Modular nuclear hybrid plan unveiled for Wales

Artist’s impression of NuScale Power’s small modular nuclear reactor plant

A UK-based energy company is investigating the possible development of a combined wind and nuclear hybrid energy plant in north Wales, harnessing a small modular reactor (SMR).

Shearwater Energy is exploring opportunities to build the project, which would produce 3GWe (gigawatt electrical) of zero-carbon energy and would also produce over three million kilograms of hydrogen per year for use in the transport sector.

It has submitted an outline proposal to the British government and the devolved governments of Wales, Northern Ireland and Scotland.

Shearwater has also selected the US-based small modular reactor (SMR) technology being developed by NuScale Power to provide the base load and load-following energy for the proposed hybrid energy project. Shearwater has signed a memorandum of understanding (MOU) with NuScale Power to further collaboration in advancing the proposed project.

Under the MOU, Shearwater and NuScale will explore opportunities for the combined generation of nuclear power based on NuScale’s leading SMR technology, offshore wind energy and hydrogen production at sites in the UK, with a flagship opportunity being explored at Wylfa on Anglesey.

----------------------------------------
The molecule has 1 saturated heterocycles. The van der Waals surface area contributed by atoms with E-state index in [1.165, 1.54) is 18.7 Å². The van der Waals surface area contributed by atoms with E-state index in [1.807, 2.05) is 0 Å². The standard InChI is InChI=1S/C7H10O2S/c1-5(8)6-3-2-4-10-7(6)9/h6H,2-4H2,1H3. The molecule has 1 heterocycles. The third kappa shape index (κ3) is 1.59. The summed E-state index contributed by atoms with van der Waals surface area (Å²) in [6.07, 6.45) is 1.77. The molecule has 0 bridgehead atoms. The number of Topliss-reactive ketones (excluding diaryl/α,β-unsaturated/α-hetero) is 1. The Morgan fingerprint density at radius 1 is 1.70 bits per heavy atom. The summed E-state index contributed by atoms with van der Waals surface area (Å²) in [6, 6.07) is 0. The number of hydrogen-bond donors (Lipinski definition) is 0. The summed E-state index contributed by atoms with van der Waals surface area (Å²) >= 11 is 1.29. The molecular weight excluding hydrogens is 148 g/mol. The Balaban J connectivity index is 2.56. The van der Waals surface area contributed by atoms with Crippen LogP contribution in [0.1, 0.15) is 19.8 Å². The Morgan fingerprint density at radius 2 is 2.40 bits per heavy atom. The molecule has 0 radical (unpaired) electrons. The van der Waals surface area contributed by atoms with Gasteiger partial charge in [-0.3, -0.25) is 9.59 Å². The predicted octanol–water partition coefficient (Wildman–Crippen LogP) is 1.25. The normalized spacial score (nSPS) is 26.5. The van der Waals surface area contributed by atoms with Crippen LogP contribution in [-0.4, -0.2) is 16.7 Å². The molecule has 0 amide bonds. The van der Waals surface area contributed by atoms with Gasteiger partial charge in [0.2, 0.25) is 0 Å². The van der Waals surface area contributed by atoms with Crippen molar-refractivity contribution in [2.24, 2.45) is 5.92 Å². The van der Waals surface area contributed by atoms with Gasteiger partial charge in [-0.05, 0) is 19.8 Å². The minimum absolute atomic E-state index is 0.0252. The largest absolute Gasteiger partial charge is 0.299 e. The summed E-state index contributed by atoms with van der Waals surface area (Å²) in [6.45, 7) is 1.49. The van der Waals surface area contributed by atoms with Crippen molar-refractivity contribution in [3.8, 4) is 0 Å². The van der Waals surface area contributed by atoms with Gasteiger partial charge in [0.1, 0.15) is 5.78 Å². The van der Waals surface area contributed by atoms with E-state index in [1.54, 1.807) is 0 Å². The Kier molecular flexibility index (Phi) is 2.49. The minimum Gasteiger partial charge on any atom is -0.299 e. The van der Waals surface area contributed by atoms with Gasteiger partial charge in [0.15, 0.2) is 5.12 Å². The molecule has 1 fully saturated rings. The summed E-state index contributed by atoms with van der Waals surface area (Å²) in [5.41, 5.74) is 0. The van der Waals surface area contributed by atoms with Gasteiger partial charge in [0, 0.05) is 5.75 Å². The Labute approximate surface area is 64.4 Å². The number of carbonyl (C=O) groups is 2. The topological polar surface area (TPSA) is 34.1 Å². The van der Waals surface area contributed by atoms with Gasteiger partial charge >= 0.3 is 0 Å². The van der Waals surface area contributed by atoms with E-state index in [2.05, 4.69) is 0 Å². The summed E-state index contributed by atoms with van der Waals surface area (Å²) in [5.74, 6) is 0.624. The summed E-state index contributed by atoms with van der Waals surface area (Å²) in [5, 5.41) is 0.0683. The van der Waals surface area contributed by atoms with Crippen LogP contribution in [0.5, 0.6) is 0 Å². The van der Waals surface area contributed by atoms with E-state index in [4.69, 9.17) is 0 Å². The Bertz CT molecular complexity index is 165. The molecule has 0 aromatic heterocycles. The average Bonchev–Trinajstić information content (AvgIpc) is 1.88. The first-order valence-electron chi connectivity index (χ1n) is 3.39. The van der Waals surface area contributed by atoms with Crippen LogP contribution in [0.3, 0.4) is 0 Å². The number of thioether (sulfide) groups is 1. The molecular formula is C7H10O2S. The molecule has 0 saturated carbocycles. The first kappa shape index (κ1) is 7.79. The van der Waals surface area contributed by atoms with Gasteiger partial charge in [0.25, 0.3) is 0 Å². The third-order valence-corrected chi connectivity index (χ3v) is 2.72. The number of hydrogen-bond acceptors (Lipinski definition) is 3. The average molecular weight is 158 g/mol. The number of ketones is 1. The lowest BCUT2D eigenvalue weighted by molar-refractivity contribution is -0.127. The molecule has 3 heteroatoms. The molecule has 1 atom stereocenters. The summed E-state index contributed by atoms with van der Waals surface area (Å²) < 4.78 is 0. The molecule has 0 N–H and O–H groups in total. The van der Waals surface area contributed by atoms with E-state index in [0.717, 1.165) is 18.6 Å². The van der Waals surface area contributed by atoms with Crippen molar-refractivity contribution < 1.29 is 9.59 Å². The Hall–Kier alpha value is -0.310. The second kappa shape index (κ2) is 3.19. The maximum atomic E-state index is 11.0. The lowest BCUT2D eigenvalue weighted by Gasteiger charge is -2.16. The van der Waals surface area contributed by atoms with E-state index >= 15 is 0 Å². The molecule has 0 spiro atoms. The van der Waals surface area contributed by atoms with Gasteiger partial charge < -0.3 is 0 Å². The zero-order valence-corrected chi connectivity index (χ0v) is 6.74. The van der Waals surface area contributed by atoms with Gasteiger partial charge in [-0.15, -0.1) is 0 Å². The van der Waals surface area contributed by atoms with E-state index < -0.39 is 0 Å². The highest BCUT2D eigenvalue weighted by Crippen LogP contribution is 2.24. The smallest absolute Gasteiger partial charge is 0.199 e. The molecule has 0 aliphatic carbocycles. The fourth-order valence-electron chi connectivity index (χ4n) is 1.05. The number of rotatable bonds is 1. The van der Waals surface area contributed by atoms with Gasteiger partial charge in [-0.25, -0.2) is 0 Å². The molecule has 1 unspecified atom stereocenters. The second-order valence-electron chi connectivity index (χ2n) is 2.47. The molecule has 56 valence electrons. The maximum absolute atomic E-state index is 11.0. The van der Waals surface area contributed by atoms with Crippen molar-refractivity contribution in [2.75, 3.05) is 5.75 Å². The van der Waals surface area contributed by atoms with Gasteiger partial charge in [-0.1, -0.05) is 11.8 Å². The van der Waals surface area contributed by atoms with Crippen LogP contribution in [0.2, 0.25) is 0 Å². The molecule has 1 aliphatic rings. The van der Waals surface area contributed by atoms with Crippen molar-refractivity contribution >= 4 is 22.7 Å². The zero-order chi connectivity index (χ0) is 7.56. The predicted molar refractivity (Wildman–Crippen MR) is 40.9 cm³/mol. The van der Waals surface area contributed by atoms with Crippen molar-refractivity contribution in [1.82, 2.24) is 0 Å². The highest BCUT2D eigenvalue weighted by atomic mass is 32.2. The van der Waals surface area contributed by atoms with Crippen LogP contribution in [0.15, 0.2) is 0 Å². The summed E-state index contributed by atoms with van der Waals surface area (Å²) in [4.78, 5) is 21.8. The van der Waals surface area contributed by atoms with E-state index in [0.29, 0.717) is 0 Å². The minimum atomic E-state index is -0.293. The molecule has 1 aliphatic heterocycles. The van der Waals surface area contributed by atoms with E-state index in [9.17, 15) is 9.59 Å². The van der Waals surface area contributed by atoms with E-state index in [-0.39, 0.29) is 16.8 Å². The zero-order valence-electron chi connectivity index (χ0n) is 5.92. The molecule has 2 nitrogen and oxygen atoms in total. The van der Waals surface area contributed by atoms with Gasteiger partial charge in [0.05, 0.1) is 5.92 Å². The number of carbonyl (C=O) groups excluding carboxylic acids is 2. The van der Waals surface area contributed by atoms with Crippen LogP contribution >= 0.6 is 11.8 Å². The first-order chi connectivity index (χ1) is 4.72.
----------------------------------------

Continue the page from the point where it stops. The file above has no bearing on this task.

NuScale’s assessment of the UK supply chain concluded that more than 75% of the content of a NuScale plant could be sourced within the UK.

In August 2020, NuScale’s SMR became the first to receive design approval from the US Nuclear Regulatory Commission. Its power company customer will be breaking ground in 2023 on its first project located in the state of Idaho in 2023.

Simon Forster, chief executive officer of Shearwater said: “Combining low-carbon generating technologies enables us to achieve similar performance characteristics to large thermal plants without the high cost, long construction time and environmental legacy. When fully developed, an SMR-wind plant at Wylfa will provide 3 GW of reliable, zero-carbon electricity at a fraction of the cost of a conventional nuclear power station with surplus energy generation focused on the production of hydrogen to support the transport sector’s transition to low-carbon fuels. Power generation at Wylfa could begin as early as 2027.”

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  1. The new generation of small reactors are ideal for these sites but why not go a step further and create a hydrogen fueled gas power station as well these hybrid sites have the infrastructure in place as the grid already links up to the old defunct power stations a multi fueled power generating hub or several can easily replace these proposed massive nuclear reactors that cost 25 to 30 billion and run years behind schedule and as yet not one is working

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